Funky Town: Inline Field Validation

This post is part of the Funky Town series of articles, where we take ridiculous User Centric Design (UCD) requirements and put them into practice.

In this article, I look at another outrageous business requirement - Inline field validation.

Imagine typing in an email address, and as soon as you step off, the field turns red, and a tooltip style message appears, stating that your input does not meet the proper standard for an email address.



Inline field validation provides many benefits

1. Immediate help for the user
2. Affirmation that the user is doing the right thing
3. Assists complex data input requirements
4. Improves user experience
5. No server round trip required
6. Makes Siebel a joy to work with!

This is the sort of thing you see on fancy web forms, and only BA's will dream this requirement up because Siebel is a simple web application right?. Lets see how we can provide this functionality for them.

[Solution]

This solution will only work for form applets, so open up any form applet, and designate a field that will act as your "email address", for this exercise your field dosnt actually be an email field.

1. Put the following code in your email field control OnBlur handler
validateEmail(applet,id);

2. Add the following browser script to your applet
function validateEmail(applet,id){
    try{
        var sValue = applet.FindControl(id).GetValue();
        var oDoc = applet.FindActiveXControl(id).document;
   var oToolTip = oDoc.getElementById("Tooltip");
        if(sValue.length>0&&sValue.indexOf("@")==-1){//insert fancy email validation routine here
       if(!oToolTip){
           var oToolTip=oDoc.createElement("div");
           oToolTip.innerHTML=" Please enter a valid Email address eg. Jason@EuroDiscoFan.com";
           oToolTip.id="Tooltip";
           oToolTip.style.backgroundColor="#fff";
           oToolTip.style.color="#000";
           oToolTip.style.padding="10px 40px";
           oToolTip.style.borderStyle="solid";
oToolTip.style.borderColor="#bbb";
oToolTip.style.borderWidth="10px";
           var oHeader = oDoc.getElementById("SectionHeaderId");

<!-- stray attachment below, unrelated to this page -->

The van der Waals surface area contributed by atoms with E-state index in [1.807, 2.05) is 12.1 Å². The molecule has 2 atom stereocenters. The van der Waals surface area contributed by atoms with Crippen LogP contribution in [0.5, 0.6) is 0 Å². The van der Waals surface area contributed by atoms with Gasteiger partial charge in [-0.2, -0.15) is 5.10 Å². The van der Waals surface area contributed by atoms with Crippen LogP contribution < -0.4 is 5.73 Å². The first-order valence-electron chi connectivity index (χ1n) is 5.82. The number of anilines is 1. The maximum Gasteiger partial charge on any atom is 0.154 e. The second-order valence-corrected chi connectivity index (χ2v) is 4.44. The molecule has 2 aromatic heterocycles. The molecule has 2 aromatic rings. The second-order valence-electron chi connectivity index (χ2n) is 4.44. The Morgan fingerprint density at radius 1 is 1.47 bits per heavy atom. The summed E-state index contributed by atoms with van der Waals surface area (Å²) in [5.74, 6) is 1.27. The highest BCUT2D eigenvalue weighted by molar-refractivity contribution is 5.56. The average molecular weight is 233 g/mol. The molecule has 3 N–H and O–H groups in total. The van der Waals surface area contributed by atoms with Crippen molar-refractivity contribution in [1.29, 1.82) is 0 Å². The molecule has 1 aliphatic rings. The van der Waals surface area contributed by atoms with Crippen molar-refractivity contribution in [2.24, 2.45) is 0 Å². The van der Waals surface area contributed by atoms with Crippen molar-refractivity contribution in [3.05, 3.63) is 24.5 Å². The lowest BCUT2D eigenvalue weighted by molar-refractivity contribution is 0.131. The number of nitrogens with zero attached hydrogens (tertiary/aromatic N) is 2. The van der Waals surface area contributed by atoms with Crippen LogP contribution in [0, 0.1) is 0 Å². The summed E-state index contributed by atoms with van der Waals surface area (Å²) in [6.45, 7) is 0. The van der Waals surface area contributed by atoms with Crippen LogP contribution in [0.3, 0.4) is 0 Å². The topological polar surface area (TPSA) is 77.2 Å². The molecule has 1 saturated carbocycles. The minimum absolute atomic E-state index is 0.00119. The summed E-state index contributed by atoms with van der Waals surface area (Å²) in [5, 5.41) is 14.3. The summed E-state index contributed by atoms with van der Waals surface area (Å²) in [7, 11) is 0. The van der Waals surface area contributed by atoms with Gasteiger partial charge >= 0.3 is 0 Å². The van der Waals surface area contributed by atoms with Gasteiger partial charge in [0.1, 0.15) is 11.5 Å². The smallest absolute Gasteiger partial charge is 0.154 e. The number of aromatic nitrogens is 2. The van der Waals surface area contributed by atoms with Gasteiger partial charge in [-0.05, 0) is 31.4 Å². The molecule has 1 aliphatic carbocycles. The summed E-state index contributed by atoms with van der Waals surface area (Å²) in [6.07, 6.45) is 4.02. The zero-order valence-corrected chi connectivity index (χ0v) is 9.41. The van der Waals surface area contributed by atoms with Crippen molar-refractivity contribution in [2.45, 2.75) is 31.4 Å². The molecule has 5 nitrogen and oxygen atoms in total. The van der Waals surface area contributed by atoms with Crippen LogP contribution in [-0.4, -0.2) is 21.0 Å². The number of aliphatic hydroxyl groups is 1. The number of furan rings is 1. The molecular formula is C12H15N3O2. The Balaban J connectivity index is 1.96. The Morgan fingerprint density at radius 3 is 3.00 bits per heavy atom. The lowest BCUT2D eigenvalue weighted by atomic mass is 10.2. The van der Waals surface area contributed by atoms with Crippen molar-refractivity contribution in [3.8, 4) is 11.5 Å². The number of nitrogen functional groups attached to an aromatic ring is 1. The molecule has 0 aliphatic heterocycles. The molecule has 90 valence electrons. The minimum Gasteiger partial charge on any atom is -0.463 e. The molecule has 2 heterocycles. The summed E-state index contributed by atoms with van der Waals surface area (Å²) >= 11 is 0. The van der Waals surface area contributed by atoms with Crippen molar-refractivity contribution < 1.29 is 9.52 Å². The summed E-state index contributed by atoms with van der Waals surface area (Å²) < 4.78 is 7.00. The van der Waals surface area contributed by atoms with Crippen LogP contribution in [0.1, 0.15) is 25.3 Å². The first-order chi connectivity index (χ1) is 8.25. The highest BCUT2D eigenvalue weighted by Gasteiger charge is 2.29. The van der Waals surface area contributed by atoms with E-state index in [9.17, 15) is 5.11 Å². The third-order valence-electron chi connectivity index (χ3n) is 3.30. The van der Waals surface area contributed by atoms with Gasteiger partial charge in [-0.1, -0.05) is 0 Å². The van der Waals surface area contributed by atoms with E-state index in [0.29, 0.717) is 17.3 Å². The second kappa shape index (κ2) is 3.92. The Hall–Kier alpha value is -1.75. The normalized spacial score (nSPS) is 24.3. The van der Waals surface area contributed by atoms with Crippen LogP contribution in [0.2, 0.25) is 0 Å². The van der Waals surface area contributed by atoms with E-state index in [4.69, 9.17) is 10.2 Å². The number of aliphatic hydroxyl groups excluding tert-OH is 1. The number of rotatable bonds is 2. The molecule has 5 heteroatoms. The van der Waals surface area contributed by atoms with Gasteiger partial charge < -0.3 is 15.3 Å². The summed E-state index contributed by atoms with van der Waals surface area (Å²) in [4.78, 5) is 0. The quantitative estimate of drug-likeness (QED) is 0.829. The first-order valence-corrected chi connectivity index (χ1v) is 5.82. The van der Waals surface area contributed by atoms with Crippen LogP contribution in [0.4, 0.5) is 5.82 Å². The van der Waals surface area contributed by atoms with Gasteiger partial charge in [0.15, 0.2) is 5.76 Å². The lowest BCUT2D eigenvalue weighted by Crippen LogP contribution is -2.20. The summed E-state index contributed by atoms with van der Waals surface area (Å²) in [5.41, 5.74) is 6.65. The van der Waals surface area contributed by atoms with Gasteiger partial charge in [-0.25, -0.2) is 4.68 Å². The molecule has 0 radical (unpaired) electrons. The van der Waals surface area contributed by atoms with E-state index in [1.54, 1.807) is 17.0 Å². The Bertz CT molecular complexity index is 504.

if(oHeader) {
                oHeader.parentNode.parentNode.appendChild(oToolTip);
                applet.FindControl(id).SetProperty("BgColor", "#ff0000");
            }
         }
        }else{
            if(oToolTip){
                oToolTip.parentNode.removeChild(oToolTip);
                applet.FindControl(id).SetProperty("BgColor", "#ffffff");
            }

        }
    }catch(e){
    }

}

3. Create a section header for your form, add the following in the caption override
<span id="SectionHeaderId">My Funky Form</span>

Re-compile your applet, and type in some junk in your email field. As soon as you step off, your field will turn red, and a message will appear to notify of the error.

Suffice to say, the email routine that I used above is not foolproof ^_*, but you get the idea. A more wholistic solution would look at validation from a general perspective, but that is left to the reader to run with.

[Conclusion]

1. Will it perform well?
Yes, there are no server calls.

2. Is it maintainable?
Yes, if the code is made production ready, and all the validation routines are centralised.

3. Can it be upgraded?
Yes, as it does not use any undocumented methods

and

4. Is it sexy?
Yes, its a BA's dream come true


Reactions:

2 comments:

  1. Browser scripts in Siebel it's Black Magic.
    It's sexy in the beginning but turns to nightmare after a while.
    Only reasonable using of BS is integration with local peripherals, but not for user checks.

    ReplyDelete
  2. Any premature solution including server config, can become a nightmare after a while =)

    You may also find it interesting that Oracle recommends using browser script for client side validation

    http://download.oracle.com/docs/cd/E05553_01/books/PerformTun/PerformTunCustConfig8.html

    Just be careful that you do not make expensive calls on commonly fired events, and employ a SME to tune your scripts.

    Further commentary is available on this subject on Jim Tanner-Uicker's Siebel blog, with contributions by two Oracle employees

    http://siebeldev.blogspot.com/2010/01/simple-input-validation-through-html.html

    ReplyDelete

Comments are open to all, please make it constructive.